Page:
See on Scoop.it – Indian Media
‘Self regulation’ as practised by the electronic media is a ‘ploy’ to escape accountability, Press Council of India (PCI) chairperson Markandey Katju today claimed. While a media council makes sense, the mere inclusion of representatives from broadcast media is not enough. There has to be a more thorough reformation of the PCI, its composition and mandate. For instance, why should a former judge be appointed PCI chief?
See on m.economictimes.com
Archive for Uncategorized
See on Scoop.it – Indian Media
Chief Minister debunks superstition that a visit to the town heralds downfall
In a commendable act Chief Minister Jagadish Shettar visited Chamarajanagar, the apparently jinxed town for any ruling chief minister. It is quite likely that his days as chief minister are be numbered, which might only add fortify the unfortunate myth.
This is no radical act by a BJP chief minister. After all, he visited the town to "celebrate" the "1053rd Jayanti" of a lingayat mutt. In his wholesome praise to the mutts in Karnataka, Shettar conceded that the BJP dispensation in Karnataka has so far doled out Rs. 480 crore to "encourage" mutts "to work further to help the public".
His visit to Chamarajanagar is probably more to do with Shettar’s eagerness to please the Suttur math and ensure some votes for himself than to debunk any superstitution.
See on www.thehindu.com
For those who were fooled by the theatrics of Amir Khan this bit of new might disappoint. Satyamev Jayate is actually a “reality show”. It clearly does not stumble into the public service programming genre.
The cruel fact is: “… Bharti Airtel coughed up a chunky Rs 17-20 crore for the presenting sponsor slot, associate sponsors like Axis Bank, Reckitt Benckiser, Skoda, Coca-Cola and Johnson & Johnson paid Rs 6-7 crore each for the 13-week show. Star has charged Rs 8-10 lakh per 10 seconds for spot rates for Satyamev Jayate while spot rates for KBC were Rs 3.5-4 lakh per 10 seconds.”
And now there are mumurs in the wings. The jingling of the till isn’t loud enough.
Apart from having steered the conscience of all and sundry, can Satyamev Jayate make a lasting impact? Can it make people aware that India sorely lacks public service broadcasting in the real sense of the term?
That way can get the goat of doctors, khaps and murders on a more consistent basis.
See on economictimes.indiatimes.com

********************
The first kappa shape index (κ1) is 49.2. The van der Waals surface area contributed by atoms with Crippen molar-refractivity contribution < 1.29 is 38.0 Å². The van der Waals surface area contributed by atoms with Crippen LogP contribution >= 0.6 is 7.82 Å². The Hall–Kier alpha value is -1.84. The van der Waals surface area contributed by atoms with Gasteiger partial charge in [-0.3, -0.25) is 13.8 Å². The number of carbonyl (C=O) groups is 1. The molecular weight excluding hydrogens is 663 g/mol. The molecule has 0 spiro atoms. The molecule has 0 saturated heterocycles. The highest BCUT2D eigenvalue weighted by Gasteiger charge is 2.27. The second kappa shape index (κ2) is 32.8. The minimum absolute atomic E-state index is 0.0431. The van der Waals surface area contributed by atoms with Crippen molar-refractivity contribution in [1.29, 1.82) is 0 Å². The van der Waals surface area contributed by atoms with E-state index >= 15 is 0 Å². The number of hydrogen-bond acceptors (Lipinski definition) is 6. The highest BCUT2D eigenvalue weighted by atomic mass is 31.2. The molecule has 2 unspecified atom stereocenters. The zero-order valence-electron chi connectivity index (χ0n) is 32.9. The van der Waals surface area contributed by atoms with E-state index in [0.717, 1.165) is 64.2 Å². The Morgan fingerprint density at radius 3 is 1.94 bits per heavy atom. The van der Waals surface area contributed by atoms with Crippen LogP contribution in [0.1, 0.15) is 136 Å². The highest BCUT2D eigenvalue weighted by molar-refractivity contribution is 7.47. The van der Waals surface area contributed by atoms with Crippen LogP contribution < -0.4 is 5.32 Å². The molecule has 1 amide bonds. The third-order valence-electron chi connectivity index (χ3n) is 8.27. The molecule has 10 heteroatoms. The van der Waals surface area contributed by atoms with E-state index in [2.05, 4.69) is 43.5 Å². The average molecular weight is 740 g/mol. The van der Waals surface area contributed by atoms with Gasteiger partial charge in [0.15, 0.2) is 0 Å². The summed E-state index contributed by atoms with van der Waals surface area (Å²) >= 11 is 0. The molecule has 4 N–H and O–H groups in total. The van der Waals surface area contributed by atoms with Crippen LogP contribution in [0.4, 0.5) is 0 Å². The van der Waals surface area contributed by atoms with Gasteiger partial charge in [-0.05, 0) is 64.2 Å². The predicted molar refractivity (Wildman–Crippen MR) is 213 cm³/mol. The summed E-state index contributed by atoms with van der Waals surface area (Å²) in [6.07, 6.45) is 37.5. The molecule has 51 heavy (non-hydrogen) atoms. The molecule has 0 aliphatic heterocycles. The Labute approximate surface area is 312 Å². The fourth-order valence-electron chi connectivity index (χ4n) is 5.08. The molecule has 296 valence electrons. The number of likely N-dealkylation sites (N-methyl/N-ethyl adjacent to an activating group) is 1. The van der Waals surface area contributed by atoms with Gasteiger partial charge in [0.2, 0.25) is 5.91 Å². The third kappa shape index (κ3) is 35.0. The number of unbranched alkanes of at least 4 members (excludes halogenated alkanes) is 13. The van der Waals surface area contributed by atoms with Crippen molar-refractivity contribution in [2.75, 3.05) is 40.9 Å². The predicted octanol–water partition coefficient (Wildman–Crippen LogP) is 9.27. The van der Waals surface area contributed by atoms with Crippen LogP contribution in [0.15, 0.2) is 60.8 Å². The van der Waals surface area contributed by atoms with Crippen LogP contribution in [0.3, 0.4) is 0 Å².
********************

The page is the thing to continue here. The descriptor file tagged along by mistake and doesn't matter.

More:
Via Scoop.it – Communalism in India
“The recent decision of Delhi University’s academic council to remove A K Ramanujan’s essay “Three Hundred Ramayanas” from its undergraduate syllabi has done violence to the university’s integrity and undermined the independence and autonomy of its academic life. Rather than stand by its own faculty, the university has pandered to right-wing violence. This is a dangerous precedent.” (EPW, 12 November 2011).
There’s one part of Tehelka that’s all investigative journalism and a potpourri of nice articles. Lately there’s another part that’s sound more like the PR arm of about Aarushi Talwar’s parents. At least it seems like that even for a sympathetic reader like me.
Last week we were given the rundown on what the magazine thought of the
case. We had some very touching pictures accompanying it too. The article did have snatches of good journalism and made some forceful points in favour of the distraught parents of the victim. (Let’s not bother about the other victim, if you don’t mind!) But faltered so often to sound like a PR piece for the Talwar couple.
It is actually was a disservice to the couple. That’s assuming Tehelka’s
intent is declare the parents innocent.
The magazine’s crusade sounded even more suspect when it’s managing editor came on national television and called the Talwars advocate by her “pet name” (Becky) and then spews fire and brimstone at a panelist for having a remotely contrarian view than her’s. The lady even confessed to have seen the parent in parties/social gathering and wondered how they where so composed. That’s probably okay. Tehelka shouldn’t be accused of being objective. They’ve preferred to be refreshingly brave.
But I’ve just got the latest issue of the magazine. There are quite a few
pages devoted to the Aarushi case again. While I have enormous sympathy
for Tehelka’s concerns, I wish they didn’t make a fetish out this one.
This trip to Delhi was different. I didn’t go around like I’ve done on previous trips. This time I stayed at one place, mostly. Mostly because I did take a bus ride from Lodhi Estate to Ambedkar and back to Connaught Place – a Frederick Noronha inspired trip.
The rest of the time was two days were spent discuss journalism. All this thanks to InWent/IIJ.
It was pleasant gathering of many young and not-so-young people. Such occasions provide the opportunity to connect and communicate. I’m back with some new good friends.
Hello World, indeed! I trying to upgrade the WordPress version I seem to have wiped the database clean. That’s many years of data “cleaned up”. I’m not sure if I should be rueing this. Maybe it is time to start afresh.
Before I start inflicting the world with fresh insights, I must reflect on how severely I should do that. Let’s see. Maybe as I posts I can start a whole new conversation. A better one, this time, I hope.